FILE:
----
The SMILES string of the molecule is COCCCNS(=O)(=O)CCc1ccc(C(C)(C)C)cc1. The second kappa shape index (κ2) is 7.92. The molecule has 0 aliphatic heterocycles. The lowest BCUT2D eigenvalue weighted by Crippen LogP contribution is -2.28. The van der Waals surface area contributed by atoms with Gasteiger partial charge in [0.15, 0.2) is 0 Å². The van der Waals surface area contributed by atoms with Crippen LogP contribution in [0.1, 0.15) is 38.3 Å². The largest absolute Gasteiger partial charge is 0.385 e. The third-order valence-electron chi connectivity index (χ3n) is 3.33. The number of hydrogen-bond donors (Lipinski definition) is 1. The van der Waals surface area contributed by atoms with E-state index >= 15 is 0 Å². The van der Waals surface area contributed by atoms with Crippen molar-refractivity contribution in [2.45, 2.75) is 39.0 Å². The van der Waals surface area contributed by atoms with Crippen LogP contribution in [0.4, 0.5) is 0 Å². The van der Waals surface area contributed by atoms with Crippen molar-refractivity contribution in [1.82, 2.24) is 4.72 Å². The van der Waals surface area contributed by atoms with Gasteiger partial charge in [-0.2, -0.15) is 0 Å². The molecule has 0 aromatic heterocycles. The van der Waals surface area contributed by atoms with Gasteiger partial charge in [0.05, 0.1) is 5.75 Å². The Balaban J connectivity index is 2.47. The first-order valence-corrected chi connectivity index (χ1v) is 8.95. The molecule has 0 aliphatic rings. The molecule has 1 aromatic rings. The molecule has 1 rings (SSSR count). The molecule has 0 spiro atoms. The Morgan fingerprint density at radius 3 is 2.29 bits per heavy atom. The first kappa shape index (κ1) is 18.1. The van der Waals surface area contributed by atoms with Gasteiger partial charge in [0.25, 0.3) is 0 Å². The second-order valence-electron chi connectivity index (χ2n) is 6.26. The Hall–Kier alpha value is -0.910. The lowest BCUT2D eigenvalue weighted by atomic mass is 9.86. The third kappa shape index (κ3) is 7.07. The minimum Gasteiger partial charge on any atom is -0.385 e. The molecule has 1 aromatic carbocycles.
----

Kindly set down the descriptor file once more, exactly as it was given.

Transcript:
The SMILES string of the molecule is COCCCNS(=O)(=O)CCc1ccc(C(C)(C)C)cc1. The second kappa shape index (κ2) is 7.92. The molecule has 0 aliphatic heterocycles. The lowest BCUT2D eigenvalue weighted by Crippen LogP contribution is -2.28. The van der Waals surface area contributed by atoms with Gasteiger partial charge in [0.15, 0.2) is 0 Å². The van der Waals surface area contributed by atoms with Crippen LogP contribution in [0.1, 0.15) is 38.3 Å². The largest absolute Gasteiger partial charge is 0.385 e. The third-order valence-electron chi connectivity index (χ3n) is 3.33. The number of hydrogen-bond donors (Lipinski definition) is 1. The van der Waals surface area contributed by atoms with E-state index >= 15 is 0 Å². The van der Waals surface area contributed by atoms with Crippen molar-refractivity contribution in [2.45, 2.75) is 39.0 Å². The van der Waals surface area contributed by atoms with Crippen LogP contribution in [0.4, 0.5) is 0 Å². The van der Waals surface area contributed by atoms with Crippen molar-refractivity contribution in [1.82, 2.24) is 4.72 Å². The van der Waals surface area contributed by atoms with Gasteiger partial charge in [-0.2, -0.15) is 0 Å². The molecule has 0 aromatic heterocycles. The van der Waals surface area contributed by atoms with Gasteiger partial charge in [0.05, 0.1) is 5.75 Å². The Balaban J connectivity index is 2.47. The first-order valence-corrected chi connectivity index (χ1v) is 8.95. The molecule has 0 aliphatic rings. The molecule has 1 aromatic rings. The molecule has 1 rings (SSSR count). The molecule has 0 spiro atoms. The Morgan fingerprint density at radius 3 is 2.29 bits per heavy atom. The first kappa shape index (κ1) is 18.1. The van der Waals surface area contributed by atoms with Gasteiger partial charge in [0.25, 0.3) is 0 Å². The second-order valence-electron chi connectivity index (χ2n) is 6.26. The Hall–Kier alpha value is -0.910. The lowest BCUT2D eigenvalue weighted by atomic mass is 9.86. The third kappa shape index (κ3) is 7.07. The minimum Gasteiger partial charge on any atom is -0.385 e. The molecule has 1 aromatic carbocycles.